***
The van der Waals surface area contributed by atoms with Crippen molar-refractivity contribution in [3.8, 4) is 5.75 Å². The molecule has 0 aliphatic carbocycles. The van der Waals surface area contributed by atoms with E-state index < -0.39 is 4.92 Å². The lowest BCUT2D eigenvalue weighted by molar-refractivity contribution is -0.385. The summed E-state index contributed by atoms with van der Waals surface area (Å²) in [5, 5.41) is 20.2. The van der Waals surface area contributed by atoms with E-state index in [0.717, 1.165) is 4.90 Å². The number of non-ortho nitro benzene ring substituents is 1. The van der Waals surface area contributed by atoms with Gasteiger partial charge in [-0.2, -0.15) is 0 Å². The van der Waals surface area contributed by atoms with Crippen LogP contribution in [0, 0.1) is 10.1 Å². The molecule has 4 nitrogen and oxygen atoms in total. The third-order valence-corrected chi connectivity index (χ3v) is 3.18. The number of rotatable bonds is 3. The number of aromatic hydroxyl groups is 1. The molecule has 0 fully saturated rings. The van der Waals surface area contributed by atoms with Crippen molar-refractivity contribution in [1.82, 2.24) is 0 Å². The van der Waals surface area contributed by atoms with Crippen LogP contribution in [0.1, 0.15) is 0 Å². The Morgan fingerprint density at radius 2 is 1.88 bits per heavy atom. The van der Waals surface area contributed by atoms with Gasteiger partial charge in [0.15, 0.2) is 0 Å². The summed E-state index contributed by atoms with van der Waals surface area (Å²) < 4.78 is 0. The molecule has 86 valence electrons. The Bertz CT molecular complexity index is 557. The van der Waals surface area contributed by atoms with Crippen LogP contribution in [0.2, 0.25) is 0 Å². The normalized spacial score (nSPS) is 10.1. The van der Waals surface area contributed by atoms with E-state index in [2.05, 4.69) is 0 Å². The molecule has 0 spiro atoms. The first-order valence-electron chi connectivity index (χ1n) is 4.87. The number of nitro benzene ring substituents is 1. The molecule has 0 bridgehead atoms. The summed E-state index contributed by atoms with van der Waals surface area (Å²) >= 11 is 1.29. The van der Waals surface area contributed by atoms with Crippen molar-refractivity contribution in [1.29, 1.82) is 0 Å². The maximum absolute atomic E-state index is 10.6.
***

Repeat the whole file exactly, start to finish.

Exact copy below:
The van der Waals surface area contributed by atoms with Crippen molar-refractivity contribution in [3.8, 4) is 5.75 Å². The molecule has 0 aliphatic carbocycles. The van der Waals surface area contributed by atoms with E-state index < -0.39 is 4.92 Å². The lowest BCUT2D eigenvalue weighted by molar-refractivity contribution is -0.385. The summed E-state index contributed by atoms with van der Waals surface area (Å²) in [5, 5.41) is 20.2. The van der Waals surface area contributed by atoms with E-state index in [0.717, 1.165) is 4.90 Å². The number of non-ortho nitro benzene ring substituents is 1. The van der Waals surface area contributed by atoms with Gasteiger partial charge in [-0.2, -0.15) is 0 Å². The van der Waals surface area contributed by atoms with Crippen LogP contribution in [0, 0.1) is 10.1 Å². The molecule has 4 nitrogen and oxygen atoms in total. The third-order valence-corrected chi connectivity index (χ3v) is 3.18. The number of rotatable bonds is 3. The number of aromatic hydroxyl groups is 1. The molecule has 0 fully saturated rings. The van der Waals surface area contributed by atoms with Crippen molar-refractivity contribution in [1.82, 2.24) is 0 Å². The van der Waals surface area contributed by atoms with Crippen LogP contribution in [0.1, 0.15) is 0 Å². The Morgan fingerprint density at radius 2 is 1.88 bits per heavy atom. The van der Waals surface area contributed by atoms with Gasteiger partial charge in [0.15, 0.2) is 0 Å². The summed E-state index contributed by atoms with van der Waals surface area (Å²) < 4.78 is 0. The molecule has 86 valence electrons. The Bertz CT molecular complexity index is 557. The van der Waals surface area contributed by atoms with Crippen LogP contribution in [0.2, 0.25) is 0 Å². The normalized spacial score (nSPS) is 10.1. The van der Waals surface area contributed by atoms with E-state index in [2.05, 4.69) is 0 Å². The molecule has 0 spiro atoms. The first-order valence-electron chi connectivity index (χ1n) is 4.87. The number of nitro benzene ring substituents is 1. The molecule has 0 bridgehead atoms. The summed E-state index contributed by atoms with van der Waals surface area (Å²) >= 11 is 1.29. The van der Waals surface area contributed by atoms with Crippen molar-refractivity contribution in [1.29, 1.82) is 0 Å². The maximum absolute atomic E-state index is 10.6.